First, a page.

In short, the General Assembly enacted legislation to authorize recalling retired members of the State Corporation Commission, and stated who can recall them, viz., the Commission, see Code § 12.1–11.1(A). Likewise, the General Assembly enacted legislation to authorize the recalling of retired judges, and stated who can do so, viz., the Chief Justice, or in the case of this Court, the Chief Judge. See Code § 16.1–69.22:1(A); Code § 17.1–106(A); Code § 17.1–302(B); Code § 17.1–401(B). The General Assembly has also enacted legislation to authorize the appointment of a deputy commissioner to sit on the Workers' Compensation Commission when there is a vacancy (or an active commissioner is absent or otherwise prohibited from participating), but the General Assembly has not enacted legislation authorizing retired members of the Workers' Compensation Commission to sit on the commission or defining who is to effect the recall.
We cannot presume the General Assembly intended to grant the commission the authority to recall or designate a retired commissioner to serve on a review panel. If the legislature had intended to do so, it could have said so, as it had in other statutes. See Martin v. Howard, 273 Va. 722, 726, 643 S.E.2d 229, 231–32 (2007) (finding that if the General Assembly had intended to impose upon a petitioner the burden of showing good cause that a tissue sample could be retrieved to establish parentage it would have so provided); Miller v. Commonwealth, 172 Va. 639, 649, 2 S.E.2d 343, 348 (1939) (finding that if the General Assembly had intended to make the possession of liquor in an unstamped container a crime of unlawful possession no matter whether the liquor was acquired legally or illegally it would have so provided). “ ‘The Legislature is presumed to know what it intends to do and can do.’ “ Hitt, 53 Va.App. at 430, 672 S.E.2d at 907 (quoting Miller, 172 Va. at 649, 2 S.E.2d at 348). “ ‘Interpretation of the statute by comparison to other, similar statutes supports this result ․ showing that the General Assembly clearly knew how to [create such authority] ․ when it so desired.’ “ Id. (quoting Schwartz v. Schwartz, 46 Va.App. 145, 157–58, 616 S.E.2d 59, 66 (2005)).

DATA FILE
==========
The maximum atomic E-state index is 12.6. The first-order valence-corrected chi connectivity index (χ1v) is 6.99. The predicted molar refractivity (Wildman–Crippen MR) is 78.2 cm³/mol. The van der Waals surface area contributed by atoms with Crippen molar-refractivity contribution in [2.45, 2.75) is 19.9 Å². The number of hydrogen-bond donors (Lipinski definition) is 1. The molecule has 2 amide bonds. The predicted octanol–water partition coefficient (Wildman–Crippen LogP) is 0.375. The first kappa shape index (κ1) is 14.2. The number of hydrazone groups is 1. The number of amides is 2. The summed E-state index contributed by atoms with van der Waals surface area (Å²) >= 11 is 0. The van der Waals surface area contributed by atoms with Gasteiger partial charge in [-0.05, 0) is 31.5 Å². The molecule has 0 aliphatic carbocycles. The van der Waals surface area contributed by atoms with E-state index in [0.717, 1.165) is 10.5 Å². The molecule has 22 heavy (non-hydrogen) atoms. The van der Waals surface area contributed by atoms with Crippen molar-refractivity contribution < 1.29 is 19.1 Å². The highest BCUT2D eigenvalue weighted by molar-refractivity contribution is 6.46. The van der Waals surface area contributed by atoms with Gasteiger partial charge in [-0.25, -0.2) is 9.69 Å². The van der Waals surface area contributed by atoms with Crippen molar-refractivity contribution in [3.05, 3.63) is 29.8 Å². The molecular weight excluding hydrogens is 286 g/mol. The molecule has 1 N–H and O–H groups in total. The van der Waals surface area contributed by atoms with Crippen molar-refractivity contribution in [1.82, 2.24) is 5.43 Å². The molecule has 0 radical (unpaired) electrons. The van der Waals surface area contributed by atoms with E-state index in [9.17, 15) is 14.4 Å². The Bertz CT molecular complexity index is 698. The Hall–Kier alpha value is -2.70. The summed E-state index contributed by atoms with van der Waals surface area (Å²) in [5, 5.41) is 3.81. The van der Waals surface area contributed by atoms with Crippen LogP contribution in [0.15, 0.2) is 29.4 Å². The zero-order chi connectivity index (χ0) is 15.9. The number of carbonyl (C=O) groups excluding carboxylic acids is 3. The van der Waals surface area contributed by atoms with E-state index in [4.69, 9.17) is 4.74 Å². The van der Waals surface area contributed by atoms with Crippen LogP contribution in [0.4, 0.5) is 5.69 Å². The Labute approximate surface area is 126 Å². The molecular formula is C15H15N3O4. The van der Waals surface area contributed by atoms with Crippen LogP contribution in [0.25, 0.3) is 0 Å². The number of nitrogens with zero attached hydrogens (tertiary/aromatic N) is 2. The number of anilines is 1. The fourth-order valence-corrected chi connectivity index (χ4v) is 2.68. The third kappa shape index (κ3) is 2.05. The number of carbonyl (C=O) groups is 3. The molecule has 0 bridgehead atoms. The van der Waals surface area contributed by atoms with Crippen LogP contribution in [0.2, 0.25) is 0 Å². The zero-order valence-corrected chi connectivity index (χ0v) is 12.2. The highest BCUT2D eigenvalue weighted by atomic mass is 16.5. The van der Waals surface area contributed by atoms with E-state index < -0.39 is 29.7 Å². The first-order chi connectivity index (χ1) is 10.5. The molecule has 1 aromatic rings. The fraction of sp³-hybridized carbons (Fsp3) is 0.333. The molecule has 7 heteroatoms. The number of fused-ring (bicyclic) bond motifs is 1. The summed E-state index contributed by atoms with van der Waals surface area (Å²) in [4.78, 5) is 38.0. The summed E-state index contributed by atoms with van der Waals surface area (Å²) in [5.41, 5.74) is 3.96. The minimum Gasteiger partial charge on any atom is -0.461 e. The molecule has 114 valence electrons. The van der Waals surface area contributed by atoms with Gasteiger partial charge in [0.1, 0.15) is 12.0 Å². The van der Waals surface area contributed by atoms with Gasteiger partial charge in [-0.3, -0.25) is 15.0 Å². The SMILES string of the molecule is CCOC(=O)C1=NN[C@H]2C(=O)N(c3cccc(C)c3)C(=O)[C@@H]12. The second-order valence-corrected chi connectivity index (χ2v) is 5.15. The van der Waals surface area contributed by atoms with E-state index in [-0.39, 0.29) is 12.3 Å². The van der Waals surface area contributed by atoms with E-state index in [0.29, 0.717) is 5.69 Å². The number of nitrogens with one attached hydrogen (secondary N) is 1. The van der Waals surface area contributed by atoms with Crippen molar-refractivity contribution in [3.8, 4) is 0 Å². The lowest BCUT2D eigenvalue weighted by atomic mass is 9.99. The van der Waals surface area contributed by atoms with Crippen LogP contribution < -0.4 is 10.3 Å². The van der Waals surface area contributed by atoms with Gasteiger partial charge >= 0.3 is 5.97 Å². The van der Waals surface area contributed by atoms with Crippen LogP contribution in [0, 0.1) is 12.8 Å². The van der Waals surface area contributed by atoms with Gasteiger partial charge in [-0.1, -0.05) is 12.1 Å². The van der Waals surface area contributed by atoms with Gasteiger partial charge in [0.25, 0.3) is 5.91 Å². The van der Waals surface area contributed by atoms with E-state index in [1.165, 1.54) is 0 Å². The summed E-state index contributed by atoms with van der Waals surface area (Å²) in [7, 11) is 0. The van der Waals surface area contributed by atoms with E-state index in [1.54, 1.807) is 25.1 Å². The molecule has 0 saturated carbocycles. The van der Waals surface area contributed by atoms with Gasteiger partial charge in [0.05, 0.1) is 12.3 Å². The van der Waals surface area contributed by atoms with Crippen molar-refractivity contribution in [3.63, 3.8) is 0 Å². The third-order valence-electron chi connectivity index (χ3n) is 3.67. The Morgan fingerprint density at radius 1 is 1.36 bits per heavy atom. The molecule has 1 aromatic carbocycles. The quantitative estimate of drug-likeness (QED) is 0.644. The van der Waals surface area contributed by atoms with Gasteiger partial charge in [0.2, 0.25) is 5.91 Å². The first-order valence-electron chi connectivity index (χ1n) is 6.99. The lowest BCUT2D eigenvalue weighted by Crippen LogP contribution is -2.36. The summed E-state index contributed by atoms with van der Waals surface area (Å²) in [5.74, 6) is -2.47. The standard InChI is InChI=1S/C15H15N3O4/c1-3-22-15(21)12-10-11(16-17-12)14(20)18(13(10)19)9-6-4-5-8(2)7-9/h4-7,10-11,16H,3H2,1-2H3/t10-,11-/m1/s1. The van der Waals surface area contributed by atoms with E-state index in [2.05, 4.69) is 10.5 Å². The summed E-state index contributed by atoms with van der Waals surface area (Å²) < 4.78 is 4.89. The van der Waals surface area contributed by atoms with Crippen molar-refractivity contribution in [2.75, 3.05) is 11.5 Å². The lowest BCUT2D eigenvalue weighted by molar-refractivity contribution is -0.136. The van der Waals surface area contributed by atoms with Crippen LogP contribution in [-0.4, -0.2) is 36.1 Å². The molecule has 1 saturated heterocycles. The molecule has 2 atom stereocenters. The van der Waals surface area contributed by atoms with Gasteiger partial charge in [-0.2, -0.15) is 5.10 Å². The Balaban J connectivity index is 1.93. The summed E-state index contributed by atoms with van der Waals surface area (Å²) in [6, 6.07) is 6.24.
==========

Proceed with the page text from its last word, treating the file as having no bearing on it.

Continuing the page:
Similarly, the commission's authority under Code § 65.2–201(A) to “administer this title” and to “make rules and regulations for carrying out the provisions of this title,” cannot be enlarged to include the administration of provisions that are not expressly set forth in Title 65.2 or the power to recall or designate a retired commissioner to serve in review proceedings by rule or regulatory proceeding.10 The General Assembly did not confer that authority on the commission, and none can be presumed.